Waiting for Goyer, Part 2 (Mania.com)
By:Arnold T. Blumberg
Date: Saturday, November 24, 2001
In the first part of our two part chat with comic book and film scribe David Goyer, we uncovered some details behind his upcoming JLA/JSA hardcover project. But that exciting and eagerly anticipated crossover is just the beginning. Not only will the crossover have repercussions on the mainstream line, but Goyer also has plans to alter the status quo in the ongoing JSA title as well.
"There will be some big shake-ups starting with my first issue back," says Goyer. "Geoff and I always looked at #1 through #25 as sort of the first half, and then there was a little hiatus from the stories that Jeff's been doing, and then #32 to #50 is kind of the second half. There's going to be some major, major shake-ups starting with issue #32. All I'll say is that the membership on the team that exists now will certainly not be the membership that exists when we are done."
Hawkman returns in JSA #23.
© DC Comics
Although Goyer is focusing on the DC Universe at present, for many comic book and genre entertainment fans, the Goyer name has turned up most often recently in reports about Marvel comic book film adaptations. So the obvious question is: has Marvel approached Goyer about scripting a comic book for their publishing arm?
"Joe Quesada called me today about two hours ago," says Goyer. "He called me and said, 'We have to get you involved in something. There was a period where I was talking about maybe doing the BLADE adaptation, but I just don't have the time right now." Even though time is an issue, Goyer doesn't consider writing some comic book exploits of the Vampire Hunter a dead topic.
Cover to JSA #22.
© DC Comics
"I'd like to do some kind of BLADE one shot or something. I don't have enough time to do more than one comic book at a time, but I wouldn't mind taking a whack at one of the other mainstream Marvel titles just for fun." His experience on JSA may have influenced Goyer's thinking on what he'd like to tackle for the House of Ideas.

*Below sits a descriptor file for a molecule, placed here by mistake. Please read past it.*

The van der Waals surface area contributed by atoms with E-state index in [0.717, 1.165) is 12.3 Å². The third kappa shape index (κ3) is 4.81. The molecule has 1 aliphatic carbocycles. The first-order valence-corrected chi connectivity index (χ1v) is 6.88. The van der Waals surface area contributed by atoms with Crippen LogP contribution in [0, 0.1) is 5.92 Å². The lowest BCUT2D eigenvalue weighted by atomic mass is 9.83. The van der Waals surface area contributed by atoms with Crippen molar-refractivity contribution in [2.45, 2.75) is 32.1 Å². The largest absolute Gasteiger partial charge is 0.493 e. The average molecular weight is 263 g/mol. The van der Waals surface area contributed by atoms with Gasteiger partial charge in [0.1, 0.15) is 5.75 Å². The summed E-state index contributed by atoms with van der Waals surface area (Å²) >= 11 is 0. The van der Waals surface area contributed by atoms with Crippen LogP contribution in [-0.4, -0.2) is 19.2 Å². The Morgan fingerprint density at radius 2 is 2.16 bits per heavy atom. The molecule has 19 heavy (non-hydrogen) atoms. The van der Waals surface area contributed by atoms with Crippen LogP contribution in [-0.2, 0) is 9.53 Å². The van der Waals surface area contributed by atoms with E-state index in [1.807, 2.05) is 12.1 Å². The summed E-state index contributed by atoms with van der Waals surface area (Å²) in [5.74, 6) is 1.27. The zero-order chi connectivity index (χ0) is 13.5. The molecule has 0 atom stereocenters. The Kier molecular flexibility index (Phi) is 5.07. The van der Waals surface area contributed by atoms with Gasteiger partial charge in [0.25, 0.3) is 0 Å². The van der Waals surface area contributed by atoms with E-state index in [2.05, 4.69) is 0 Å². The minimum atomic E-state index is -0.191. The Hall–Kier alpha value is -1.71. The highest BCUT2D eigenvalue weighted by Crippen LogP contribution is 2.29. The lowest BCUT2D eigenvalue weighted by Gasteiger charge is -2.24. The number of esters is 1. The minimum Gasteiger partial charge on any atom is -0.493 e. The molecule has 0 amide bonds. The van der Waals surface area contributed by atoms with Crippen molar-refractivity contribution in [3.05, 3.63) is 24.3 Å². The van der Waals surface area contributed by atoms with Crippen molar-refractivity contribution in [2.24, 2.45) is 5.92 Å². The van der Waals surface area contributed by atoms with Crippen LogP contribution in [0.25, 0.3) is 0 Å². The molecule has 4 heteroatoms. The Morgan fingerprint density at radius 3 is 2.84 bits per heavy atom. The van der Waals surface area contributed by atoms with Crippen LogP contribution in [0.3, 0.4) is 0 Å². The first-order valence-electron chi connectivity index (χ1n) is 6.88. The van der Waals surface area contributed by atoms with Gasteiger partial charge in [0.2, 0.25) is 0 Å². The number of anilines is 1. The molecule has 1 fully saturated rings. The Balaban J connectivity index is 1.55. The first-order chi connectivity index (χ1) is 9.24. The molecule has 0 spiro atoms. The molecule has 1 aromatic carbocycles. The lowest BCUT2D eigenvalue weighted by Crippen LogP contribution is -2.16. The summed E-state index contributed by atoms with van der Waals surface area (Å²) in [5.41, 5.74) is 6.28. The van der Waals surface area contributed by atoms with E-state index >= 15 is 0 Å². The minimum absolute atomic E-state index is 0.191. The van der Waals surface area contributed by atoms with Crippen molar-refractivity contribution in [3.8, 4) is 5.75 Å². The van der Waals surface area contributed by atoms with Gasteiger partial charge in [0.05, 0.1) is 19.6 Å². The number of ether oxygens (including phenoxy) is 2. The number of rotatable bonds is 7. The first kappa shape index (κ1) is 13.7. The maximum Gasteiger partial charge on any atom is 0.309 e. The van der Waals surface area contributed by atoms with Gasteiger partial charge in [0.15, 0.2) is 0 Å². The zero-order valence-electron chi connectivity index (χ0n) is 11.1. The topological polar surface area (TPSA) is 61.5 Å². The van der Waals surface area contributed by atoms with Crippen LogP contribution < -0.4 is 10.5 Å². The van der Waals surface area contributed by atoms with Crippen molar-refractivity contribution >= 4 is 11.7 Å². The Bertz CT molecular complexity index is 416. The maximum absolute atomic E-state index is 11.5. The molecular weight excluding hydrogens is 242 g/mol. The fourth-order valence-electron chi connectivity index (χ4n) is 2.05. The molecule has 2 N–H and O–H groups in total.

"I'd like to do a solo book as opposed to having to juggle fifteen characters. In JSA, there are so many characters and so much friggin' continuity that you have to trim them down. It's a big pain in the ass."
Continuity isn't the only problem. Goyer also has his share of pressure from the editors, a necessary evil in any of these endeavors.
"Oh we get [pressure]," says Goyer. "It's a nightmare. It's a pain." So why do it at all?
"At the time I never had written a comic book before, and I thought it would be interesting. Frankly I was really intrigued by the challenge of seeing if you could revitalize a team of old folks and make them evolve." Obviously, Goyer figured it out, as the sales reports have clearly shown.
"[It's] certainly been effective. It's been one of DC's five best selling titles and there's a host of [merchandise]. I know a big [part] of the merchandise being made from the old JSA is a direct result of this sort of newfound popularity, so I am very proud of the fact that the book consistently outsells Batman and most of the Superman titles." Goyer is also pleased with the fact that this success came out of nowhere for a lot of comic book fans...and undoubtedly some editors and executives as well.
An ancient Thanagarian spaceship is uncovered in JSA #21.
© DC Comics
"A lot of people said it couldn't be done," says Goyer. "I just like the challenge of it. Somebody also challenged us to include Mr. Terrific. It was Ellie Williams, the assistant editor at the time, who said, 'Make it cool.'" Out of such an unlikely request, Goyer fashioned a star.
"Now he's a really popular character in JSA, and that's what we do. Everybody wanted us to do Captain Marvel in the book, but we thought we'd throw them a curve ball and bring in Black Adam instead. So it was just an old-fashioned challenge. There's a bunch of stuff coming up that I think will make people freak out."
Getting back to the pressing question concerning Goyer's involvement in a future Marvel Comics project, is there anything on the boards, or just an open door waiting for him down Quesada way?
"Maybe I will do some kind of BLADE one-shot, but aside from that, I think it would have to wait until my JSA line is done. But we talked, and I think somewhere down the line I will do something for Marvel."
Vague though it may be, for fans of David Goyer's work eager to see him take on a Marvel series, this tantalizing tidbit will have to suffice. As for readers of the Justice Society, this popular scribe is certain to take them on an exciting journey; for them, waiting for Goyer ends in January.